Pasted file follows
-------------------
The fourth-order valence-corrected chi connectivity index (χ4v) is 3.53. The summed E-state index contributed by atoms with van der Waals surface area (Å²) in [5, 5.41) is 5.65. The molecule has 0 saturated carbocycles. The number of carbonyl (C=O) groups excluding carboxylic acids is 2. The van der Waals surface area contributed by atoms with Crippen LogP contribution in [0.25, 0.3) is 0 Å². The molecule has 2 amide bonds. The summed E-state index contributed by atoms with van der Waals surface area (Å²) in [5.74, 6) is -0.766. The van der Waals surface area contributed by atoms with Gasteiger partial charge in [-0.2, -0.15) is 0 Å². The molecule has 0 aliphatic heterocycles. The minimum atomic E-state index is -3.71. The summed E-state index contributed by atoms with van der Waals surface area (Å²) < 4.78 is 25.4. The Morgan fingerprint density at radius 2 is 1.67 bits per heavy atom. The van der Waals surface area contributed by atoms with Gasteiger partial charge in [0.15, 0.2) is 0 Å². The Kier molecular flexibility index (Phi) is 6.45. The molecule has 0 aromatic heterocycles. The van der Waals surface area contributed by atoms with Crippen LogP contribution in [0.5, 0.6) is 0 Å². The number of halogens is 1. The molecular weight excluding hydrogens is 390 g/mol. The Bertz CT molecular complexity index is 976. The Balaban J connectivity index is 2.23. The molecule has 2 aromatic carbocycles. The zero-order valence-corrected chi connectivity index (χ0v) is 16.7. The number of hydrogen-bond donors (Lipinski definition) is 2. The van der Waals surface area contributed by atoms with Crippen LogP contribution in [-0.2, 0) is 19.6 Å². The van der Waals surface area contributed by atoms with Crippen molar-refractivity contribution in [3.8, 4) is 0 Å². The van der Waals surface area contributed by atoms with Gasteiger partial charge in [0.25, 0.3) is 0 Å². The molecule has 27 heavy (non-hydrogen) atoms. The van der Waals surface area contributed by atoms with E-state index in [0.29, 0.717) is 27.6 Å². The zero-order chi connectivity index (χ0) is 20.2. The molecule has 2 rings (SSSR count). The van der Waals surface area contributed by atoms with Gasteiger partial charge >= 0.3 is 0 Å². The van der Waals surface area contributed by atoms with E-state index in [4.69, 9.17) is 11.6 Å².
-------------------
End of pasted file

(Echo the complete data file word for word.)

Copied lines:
The fourth-order valence-corrected chi connectivity index (χ4v) is 3.53. The summed E-state index contributed by atoms with van der Waals surface area (Å²) in [5, 5.41) is 5.65. The molecule has 0 saturated carbocycles. The number of carbonyl (C=O) groups excluding carboxylic acids is 2. The van der Waals surface area contributed by atoms with Crippen LogP contribution in [0.25, 0.3) is 0 Å². The molecule has 2 amide bonds. The summed E-state index contributed by atoms with van der Waals surface area (Å²) in [5.74, 6) is -0.766. The van der Waals surface area contributed by atoms with Gasteiger partial charge in [-0.2, -0.15) is 0 Å². The molecule has 0 aliphatic heterocycles. The minimum atomic E-state index is -3.71. The summed E-state index contributed by atoms with van der Waals surface area (Å²) < 4.78 is 25.4. The Morgan fingerprint density at radius 2 is 1.67 bits per heavy atom. The van der Waals surface area contributed by atoms with Gasteiger partial charge in [0.15, 0.2) is 0 Å². The Kier molecular flexibility index (Phi) is 6.45. The molecule has 0 aromatic heterocycles. The van der Waals surface area contributed by atoms with Crippen LogP contribution in [0.5, 0.6) is 0 Å². The number of halogens is 1. The molecular weight excluding hydrogens is 390 g/mol. The Bertz CT molecular complexity index is 976. The Balaban J connectivity index is 2.23. The molecule has 2 aromatic carbocycles. The zero-order valence-corrected chi connectivity index (χ0v) is 16.7. The number of hydrogen-bond donors (Lipinski definition) is 2. The van der Waals surface area contributed by atoms with Crippen LogP contribution in [-0.2, 0) is 19.6 Å². The van der Waals surface area contributed by atoms with Crippen molar-refractivity contribution in [3.8, 4) is 0 Å². The van der Waals surface area contributed by atoms with Gasteiger partial charge in [0.25, 0.3) is 0 Å². The molecule has 27 heavy (non-hydrogen) atoms. The van der Waals surface area contributed by atoms with E-state index in [0.29, 0.717) is 27.6 Å². The zero-order chi connectivity index (χ0) is 20.2. The molecule has 2 rings (SSSR count). The van der Waals surface area contributed by atoms with Gasteiger partial charge >= 0.3 is 0 Å². The van der Waals surface area contributed by atoms with E-state index in [4.69, 9.17) is 11.6 Å².